Photographer Andrew Renneisen speaks to R&K about covering this week’s terrorist attack in Nairobi.
The Somalia-based terrorist group known as al-Shabaab launched a massive attack this week on an upscale hotel compound known as DusitD2 in Nairobi, Kenya. Security footage showed three men storming the compound armed with assault rifles and explosives and one man detonating a suicide vest in the hotel lobby. The attack lasted through the night and into Wednesday before Kenyan forces were able to secure the situation. The attackers took the lives of at least 21 people, making it among the deadliest terrorist attacks in Kenya since the Westgate shopping mall attacks in 2013 that left over 71 people dead and 200 wounded.
Photographer Andrew Renneisen has been based in Nairobi for the past two-and-a-half years and has covered conflicts in Yemen, Afghanistan, and Congo. This week he heard about the blasts and quickly jumped on the back of a motorbike to cover the situation on assignment for Getty Images. He took a few minutes out of his busy week to talk to Roads & Kingdoms over Skype.
Roads & Kingdoms: How did you first hear about the attacks this week?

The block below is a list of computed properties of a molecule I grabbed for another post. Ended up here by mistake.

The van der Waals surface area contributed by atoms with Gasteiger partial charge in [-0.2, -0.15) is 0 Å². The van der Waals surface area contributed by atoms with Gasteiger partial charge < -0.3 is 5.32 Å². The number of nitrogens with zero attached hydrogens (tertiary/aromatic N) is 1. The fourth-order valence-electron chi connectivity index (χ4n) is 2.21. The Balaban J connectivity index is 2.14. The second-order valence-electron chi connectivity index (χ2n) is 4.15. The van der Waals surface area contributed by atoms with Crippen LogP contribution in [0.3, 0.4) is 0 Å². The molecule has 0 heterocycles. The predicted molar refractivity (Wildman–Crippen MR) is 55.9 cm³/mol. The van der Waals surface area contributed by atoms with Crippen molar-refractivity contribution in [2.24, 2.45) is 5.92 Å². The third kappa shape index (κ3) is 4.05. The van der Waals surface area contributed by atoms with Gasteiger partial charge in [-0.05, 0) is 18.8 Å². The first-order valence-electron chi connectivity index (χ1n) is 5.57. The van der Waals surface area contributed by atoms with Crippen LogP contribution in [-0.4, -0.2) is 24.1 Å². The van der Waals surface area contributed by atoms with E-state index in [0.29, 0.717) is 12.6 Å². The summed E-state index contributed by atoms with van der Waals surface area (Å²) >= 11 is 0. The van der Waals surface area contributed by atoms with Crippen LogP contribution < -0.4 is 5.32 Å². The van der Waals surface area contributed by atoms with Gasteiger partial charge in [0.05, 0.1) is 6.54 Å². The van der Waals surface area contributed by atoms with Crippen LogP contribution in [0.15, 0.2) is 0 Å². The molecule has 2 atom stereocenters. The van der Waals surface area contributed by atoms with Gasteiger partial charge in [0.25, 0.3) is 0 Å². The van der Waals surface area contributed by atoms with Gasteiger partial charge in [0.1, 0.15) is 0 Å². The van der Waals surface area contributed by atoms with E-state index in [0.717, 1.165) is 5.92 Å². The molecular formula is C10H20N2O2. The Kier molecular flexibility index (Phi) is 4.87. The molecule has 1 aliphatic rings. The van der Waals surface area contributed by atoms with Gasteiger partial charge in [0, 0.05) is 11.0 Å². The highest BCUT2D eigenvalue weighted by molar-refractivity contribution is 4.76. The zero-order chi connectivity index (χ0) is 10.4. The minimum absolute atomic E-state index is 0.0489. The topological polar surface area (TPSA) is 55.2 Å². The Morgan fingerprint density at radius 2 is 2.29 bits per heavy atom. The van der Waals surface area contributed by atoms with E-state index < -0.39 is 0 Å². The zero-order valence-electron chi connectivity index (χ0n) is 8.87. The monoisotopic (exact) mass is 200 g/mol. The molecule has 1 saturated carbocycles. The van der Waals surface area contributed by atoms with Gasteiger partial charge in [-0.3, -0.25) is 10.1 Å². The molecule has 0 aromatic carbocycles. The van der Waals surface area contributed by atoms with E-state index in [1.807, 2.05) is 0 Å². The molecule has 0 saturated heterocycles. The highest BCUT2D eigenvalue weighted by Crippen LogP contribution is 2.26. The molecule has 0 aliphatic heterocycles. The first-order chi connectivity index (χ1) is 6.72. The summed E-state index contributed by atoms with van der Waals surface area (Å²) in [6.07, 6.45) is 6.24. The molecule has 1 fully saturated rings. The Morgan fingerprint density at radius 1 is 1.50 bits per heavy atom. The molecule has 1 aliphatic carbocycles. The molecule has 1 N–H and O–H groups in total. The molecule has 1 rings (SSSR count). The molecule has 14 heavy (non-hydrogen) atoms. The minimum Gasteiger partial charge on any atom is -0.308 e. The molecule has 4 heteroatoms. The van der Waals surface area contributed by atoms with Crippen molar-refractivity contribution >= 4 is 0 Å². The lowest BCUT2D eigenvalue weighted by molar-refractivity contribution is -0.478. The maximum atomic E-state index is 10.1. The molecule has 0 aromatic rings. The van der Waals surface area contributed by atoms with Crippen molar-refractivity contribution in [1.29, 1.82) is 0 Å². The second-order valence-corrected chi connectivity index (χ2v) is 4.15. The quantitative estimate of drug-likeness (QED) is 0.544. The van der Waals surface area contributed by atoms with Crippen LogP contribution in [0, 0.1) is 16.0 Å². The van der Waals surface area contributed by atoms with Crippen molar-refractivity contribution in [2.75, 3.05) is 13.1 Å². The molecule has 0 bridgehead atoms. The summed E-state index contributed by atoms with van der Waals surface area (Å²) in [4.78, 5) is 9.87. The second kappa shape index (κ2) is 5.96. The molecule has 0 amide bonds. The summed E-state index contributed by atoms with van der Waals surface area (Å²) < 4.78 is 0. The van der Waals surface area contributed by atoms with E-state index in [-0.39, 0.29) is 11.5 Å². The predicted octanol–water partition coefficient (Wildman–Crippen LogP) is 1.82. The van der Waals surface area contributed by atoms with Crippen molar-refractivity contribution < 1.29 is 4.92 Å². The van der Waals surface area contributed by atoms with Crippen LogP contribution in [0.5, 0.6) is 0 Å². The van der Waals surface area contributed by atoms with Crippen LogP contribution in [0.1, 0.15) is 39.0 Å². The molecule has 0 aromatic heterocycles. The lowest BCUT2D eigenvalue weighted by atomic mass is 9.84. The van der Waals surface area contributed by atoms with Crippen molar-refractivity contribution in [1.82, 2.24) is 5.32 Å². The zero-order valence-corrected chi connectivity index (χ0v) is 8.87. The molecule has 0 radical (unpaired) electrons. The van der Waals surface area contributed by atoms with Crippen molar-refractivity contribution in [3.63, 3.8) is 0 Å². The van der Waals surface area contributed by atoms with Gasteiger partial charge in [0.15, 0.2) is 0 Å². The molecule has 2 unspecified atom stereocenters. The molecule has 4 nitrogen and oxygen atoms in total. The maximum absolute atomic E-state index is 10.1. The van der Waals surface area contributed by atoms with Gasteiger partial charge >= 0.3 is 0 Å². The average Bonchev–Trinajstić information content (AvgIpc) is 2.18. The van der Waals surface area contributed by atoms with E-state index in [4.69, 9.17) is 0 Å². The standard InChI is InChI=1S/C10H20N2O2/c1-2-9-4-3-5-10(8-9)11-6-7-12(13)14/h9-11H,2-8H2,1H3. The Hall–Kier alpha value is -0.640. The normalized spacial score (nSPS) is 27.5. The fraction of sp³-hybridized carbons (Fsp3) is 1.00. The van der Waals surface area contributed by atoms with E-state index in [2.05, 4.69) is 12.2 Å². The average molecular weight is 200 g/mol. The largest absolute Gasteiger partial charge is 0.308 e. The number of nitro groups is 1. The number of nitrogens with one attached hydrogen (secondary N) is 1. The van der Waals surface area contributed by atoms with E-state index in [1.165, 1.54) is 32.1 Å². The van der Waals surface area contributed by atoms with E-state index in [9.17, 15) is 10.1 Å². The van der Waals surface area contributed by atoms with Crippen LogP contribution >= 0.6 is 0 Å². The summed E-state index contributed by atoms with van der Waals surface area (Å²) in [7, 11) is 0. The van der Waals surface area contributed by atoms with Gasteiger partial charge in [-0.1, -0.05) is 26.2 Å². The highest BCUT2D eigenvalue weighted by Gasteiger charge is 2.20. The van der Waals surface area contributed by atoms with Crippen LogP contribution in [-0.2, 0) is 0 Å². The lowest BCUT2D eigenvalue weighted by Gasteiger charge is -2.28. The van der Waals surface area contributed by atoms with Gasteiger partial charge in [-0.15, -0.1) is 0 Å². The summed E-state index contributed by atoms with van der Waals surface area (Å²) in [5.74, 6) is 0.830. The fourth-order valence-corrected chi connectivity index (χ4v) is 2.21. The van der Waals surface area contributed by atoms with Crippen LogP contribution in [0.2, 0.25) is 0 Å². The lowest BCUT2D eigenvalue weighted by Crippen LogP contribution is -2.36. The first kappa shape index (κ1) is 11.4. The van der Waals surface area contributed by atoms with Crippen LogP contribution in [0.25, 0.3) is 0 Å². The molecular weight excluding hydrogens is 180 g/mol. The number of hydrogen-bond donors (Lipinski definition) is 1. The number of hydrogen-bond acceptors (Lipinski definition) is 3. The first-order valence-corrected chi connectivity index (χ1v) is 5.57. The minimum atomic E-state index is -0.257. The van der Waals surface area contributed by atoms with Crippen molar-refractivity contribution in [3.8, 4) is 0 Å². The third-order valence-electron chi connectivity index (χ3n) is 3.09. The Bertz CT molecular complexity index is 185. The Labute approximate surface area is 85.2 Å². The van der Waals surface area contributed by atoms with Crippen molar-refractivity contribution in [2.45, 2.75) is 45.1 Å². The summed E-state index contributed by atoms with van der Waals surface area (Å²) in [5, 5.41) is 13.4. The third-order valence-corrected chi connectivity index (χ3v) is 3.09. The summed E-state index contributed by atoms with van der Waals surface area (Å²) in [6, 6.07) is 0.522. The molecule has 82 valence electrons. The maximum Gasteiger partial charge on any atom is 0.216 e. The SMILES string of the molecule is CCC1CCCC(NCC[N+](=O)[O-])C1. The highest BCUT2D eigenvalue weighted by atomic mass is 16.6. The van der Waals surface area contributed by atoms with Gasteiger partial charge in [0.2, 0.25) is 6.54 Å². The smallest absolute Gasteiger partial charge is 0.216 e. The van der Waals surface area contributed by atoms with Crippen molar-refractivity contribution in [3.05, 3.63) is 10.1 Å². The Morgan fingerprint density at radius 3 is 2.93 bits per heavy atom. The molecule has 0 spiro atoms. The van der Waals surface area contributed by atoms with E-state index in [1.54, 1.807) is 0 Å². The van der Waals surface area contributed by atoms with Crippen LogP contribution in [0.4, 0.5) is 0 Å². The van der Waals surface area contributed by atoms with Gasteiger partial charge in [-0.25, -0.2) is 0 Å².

Andrew Renneisen: Tuesday afternoon I got a phone call from a friend asking if I had heard about an explosion and lots of gunshots in the Westlands neighborhood of Nairobi. The Westlands neighborhood is pretty popular with lots of expats. It’s a nice part of the city where there are lots of bars. It’s where Westgate Mall was. Bars, restaurants, and a big expat community. That’s where a lot of expats hang out, but also a good mix of Kenyans as well. I called a few more people and there was allegedly something going on at the Dusit Hotel, but there was no real information on what it was. So I hopped on a motorcycle taxi and went down there. And it turned out that there was a terrorist attack by al-Shabaab. A suicide bomber blew himself up in one of the restaurants in the hotel and it was a complex attack. They came in guns a-blazing, and started shooting.